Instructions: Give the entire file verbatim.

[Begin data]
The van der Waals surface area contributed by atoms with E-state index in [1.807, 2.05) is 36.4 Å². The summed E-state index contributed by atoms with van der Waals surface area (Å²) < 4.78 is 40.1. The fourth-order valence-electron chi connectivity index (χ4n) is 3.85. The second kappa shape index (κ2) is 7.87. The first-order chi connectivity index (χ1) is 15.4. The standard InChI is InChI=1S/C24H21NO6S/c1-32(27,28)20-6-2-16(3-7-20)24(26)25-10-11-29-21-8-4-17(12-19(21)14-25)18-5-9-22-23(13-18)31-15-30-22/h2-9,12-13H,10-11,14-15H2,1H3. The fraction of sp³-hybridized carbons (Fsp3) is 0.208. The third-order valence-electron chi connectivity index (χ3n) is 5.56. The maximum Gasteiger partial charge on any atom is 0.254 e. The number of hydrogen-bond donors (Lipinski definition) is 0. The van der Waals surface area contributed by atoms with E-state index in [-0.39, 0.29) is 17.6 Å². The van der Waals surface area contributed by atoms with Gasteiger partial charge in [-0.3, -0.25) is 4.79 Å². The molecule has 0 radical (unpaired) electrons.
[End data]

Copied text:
The van der Waals surface area contributed by atoms with E-state index in [1.807, 2.05) is 36.4 Å². The summed E-state index contributed by atoms with van der Waals surface area (Å²) < 4.78 is 40.1. The fourth-order valence-electron chi connectivity index (χ4n) is 3.85. The second kappa shape index (κ2) is 7.87. The first-order chi connectivity index (χ1) is 15.4. The standard InChI is InChI=1S/C24H21NO6S/c1-32(27,28)20-6-2-16(3-7-20)24(26)25-10-11-29-21-8-4-17(12-19(21)14-25)18-5-9-22-23(13-18)31-15-30-22/h2-9,12-13H,10-11,14-15H2,1H3. The fraction of sp³-hybridized carbons (Fsp3) is 0.208. The third-order valence-electron chi connectivity index (χ3n) is 5.56. The maximum Gasteiger partial charge on any atom is 0.254 e. The number of hydrogen-bond donors (Lipinski definition) is 0. The van der Waals surface area contributed by atoms with E-state index in [-0.39, 0.29) is 17.6 Å². The van der Waals surface area contributed by atoms with Gasteiger partial charge in [-0.3, -0.25) is 4.79 Å². The molecule has 0 radical (unpaired) electrons.